The Scary Reasons Group Text Chats Are Harming Your Relationships (And Making You Dumber)

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Love, Self

Maybe stick to one message at a time.

For some, group chats are life; for others, they’re just an annoying ring or vibration within their pocket. Love them or hate them, but the truth is that even though these messages may get you through the day, they actually may be ruining your day, and many of your days to come.

You know how older people constantly relay to millennials that technology makes us lazy and separates us more than it brings us together? Well, there’s some weight to that argument.

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To be fair, group chats aren’t 100 percent bad; like a lot of things, there are pros and cons. On the upside, you send things to a group chat just to have someone share a laugh with, get dating advice, get suggestions while shopping, or to discuss similar interests.

All of those things help you feel like you always have someone (or multiple people) in your corner when you need it. Needless to say, that’s a warming feeling to have in your life. But on the other hand, there are plenty of cons.

According to MIT professor Sherry Turkle, group chats are problematic for two main reasons.

1. We become numb to in-person interaction.

Turkle believes that constantly being in digital conversation handicaps us for the real life. "Being too clued up on every aspect of our friends' lives through electronic communication can leave us ill-prepared for genuine, emotional conversations in real life," she said.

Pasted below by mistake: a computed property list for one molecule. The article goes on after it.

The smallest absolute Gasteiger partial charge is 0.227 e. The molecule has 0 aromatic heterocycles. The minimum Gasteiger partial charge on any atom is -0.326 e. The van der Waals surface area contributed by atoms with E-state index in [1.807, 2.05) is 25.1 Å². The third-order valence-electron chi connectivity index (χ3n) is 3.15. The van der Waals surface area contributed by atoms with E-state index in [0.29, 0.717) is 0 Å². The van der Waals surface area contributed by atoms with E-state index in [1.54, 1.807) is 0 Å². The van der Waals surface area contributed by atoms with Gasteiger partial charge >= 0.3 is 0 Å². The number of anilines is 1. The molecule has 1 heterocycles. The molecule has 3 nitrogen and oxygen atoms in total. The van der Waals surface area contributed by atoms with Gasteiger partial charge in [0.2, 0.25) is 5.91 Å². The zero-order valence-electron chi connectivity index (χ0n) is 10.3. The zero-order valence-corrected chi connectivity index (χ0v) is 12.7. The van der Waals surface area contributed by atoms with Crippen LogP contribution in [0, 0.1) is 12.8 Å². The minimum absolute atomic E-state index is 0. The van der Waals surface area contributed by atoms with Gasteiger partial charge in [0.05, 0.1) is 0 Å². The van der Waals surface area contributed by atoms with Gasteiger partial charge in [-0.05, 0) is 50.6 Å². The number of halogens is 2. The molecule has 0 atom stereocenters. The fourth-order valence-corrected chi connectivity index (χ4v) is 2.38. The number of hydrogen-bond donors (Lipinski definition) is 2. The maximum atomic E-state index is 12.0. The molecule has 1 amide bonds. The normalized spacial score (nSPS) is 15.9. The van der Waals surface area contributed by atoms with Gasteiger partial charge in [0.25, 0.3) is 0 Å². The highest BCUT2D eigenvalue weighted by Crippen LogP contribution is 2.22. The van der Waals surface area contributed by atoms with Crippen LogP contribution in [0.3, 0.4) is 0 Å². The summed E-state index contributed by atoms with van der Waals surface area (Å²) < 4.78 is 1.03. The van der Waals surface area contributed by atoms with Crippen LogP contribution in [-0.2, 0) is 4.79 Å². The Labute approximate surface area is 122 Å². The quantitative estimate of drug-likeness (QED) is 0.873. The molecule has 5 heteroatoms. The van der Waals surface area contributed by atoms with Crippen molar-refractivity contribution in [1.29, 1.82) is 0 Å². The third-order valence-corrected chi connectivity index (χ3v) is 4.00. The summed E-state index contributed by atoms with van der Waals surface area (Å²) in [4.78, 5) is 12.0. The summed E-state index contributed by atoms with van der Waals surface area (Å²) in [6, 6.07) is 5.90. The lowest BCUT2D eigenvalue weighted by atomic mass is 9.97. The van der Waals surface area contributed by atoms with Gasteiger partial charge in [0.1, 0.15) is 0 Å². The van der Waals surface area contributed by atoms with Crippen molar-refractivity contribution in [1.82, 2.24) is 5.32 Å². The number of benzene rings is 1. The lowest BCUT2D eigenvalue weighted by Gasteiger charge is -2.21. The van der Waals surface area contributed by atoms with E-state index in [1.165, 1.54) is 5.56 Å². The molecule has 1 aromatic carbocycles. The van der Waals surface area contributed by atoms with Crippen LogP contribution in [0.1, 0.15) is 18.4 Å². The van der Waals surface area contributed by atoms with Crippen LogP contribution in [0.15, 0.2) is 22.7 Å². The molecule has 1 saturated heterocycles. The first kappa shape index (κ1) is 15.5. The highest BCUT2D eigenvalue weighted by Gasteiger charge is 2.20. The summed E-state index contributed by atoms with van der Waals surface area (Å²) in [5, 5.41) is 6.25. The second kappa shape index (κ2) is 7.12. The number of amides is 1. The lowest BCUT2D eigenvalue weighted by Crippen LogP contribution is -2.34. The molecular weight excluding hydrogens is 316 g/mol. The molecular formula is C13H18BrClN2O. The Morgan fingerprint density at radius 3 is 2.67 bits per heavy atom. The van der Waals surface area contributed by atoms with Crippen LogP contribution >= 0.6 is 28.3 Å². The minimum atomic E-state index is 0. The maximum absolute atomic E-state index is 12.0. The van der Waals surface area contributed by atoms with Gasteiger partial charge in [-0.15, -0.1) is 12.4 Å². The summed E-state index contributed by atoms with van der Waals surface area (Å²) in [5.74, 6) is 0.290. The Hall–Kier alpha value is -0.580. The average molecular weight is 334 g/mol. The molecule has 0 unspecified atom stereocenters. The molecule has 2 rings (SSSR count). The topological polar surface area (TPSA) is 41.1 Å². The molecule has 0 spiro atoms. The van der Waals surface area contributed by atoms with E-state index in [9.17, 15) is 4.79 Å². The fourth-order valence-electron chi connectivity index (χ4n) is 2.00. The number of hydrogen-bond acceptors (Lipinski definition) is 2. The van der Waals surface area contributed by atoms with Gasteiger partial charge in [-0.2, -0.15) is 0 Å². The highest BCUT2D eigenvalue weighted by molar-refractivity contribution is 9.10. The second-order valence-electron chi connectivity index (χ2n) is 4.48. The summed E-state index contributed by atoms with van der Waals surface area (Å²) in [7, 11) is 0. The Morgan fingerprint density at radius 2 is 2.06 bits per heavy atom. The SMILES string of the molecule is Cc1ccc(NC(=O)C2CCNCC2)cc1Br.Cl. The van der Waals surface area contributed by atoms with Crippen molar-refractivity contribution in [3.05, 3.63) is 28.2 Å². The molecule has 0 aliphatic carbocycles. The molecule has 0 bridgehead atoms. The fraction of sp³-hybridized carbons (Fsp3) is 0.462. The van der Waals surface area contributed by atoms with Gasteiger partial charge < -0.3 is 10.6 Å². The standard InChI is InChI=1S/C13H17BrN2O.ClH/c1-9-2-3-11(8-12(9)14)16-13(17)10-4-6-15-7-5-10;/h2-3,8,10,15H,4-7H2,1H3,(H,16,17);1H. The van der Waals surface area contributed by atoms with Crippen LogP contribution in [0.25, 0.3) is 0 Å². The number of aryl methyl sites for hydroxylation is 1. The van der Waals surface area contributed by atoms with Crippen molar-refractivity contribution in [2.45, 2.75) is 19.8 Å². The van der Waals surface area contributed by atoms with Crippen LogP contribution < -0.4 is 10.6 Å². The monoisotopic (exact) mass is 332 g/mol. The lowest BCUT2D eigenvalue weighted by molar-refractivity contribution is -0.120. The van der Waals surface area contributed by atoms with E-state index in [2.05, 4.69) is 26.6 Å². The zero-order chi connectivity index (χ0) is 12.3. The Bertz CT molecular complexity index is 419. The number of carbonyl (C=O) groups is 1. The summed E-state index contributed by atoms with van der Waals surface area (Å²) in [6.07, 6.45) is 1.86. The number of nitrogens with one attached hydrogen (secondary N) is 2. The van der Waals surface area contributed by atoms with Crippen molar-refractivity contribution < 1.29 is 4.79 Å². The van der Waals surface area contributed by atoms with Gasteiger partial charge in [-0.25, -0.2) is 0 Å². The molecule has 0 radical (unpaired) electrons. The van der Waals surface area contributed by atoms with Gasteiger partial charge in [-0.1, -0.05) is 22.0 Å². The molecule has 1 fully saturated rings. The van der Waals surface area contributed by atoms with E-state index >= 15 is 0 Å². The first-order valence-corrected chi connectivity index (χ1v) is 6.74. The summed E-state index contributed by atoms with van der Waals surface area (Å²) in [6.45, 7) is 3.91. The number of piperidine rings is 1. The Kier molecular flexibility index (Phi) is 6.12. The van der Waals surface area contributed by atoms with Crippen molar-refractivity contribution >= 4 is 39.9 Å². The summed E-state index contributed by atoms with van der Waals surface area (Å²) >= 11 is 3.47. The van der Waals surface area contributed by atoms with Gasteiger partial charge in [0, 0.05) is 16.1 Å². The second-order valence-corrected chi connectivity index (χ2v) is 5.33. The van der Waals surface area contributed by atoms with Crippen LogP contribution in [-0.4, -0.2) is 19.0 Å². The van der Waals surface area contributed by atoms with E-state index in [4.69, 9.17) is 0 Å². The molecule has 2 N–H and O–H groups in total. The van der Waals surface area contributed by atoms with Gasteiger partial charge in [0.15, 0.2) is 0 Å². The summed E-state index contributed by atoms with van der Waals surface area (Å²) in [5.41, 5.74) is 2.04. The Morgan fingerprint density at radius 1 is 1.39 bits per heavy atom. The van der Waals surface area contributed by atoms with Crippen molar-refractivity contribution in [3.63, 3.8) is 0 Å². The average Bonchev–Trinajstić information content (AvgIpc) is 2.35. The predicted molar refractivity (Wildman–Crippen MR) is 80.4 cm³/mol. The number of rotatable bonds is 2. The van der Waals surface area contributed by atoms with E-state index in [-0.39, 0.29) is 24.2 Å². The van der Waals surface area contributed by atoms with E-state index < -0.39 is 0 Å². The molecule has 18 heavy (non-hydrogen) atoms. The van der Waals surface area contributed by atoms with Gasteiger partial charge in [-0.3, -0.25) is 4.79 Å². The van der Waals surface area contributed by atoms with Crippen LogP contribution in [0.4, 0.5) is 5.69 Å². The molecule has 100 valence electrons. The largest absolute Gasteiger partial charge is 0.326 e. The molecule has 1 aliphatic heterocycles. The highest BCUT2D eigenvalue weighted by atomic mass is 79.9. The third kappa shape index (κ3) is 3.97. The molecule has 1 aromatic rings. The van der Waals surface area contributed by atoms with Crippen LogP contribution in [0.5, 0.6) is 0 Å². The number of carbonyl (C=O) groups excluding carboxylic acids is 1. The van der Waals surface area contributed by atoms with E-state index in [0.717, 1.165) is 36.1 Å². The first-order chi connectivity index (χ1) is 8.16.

In other words, Turkle is saying that we become used to reacting to something behind a screen, and then picking a response (with an emoji usually) and hitting send. When we have to react to something in real time, we don’t know the proper way to.

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2. We fail to process our thoughts.

When we participate in group chats on a regular basis, we get used to sharing our thoughts and feelings as we’re having them. This can be problematic because if we’re constantly sharing information and reacting to other’s opinions about things simultaneously, we get no time to process our own thoughts. Processing our own thoughts is imperative to keeping our sanity and knowing where we stand on certain issues.

On the contrary, psychotherapist Nicole Amesbury makes an argument that the effects of group chats are exaggerated. She states that we as humans know how to adjust to social settings, and have from the beginning. Therefore, we know how to interact socially in order to better our lives and how to not interact.

"Human evolution shows very clearly that our brains evolved in a social context so that we develop the ability to give and receive emotional support and care through social means," Amesbury said.

The best thing we can take away from this is to just limit our participation. Where we happen to be when we participate in the chats (at work, on the toilet, on dates) is what makes us easy targets for criticism, but the concept of making us unprepared for real life interaction is actually valid.

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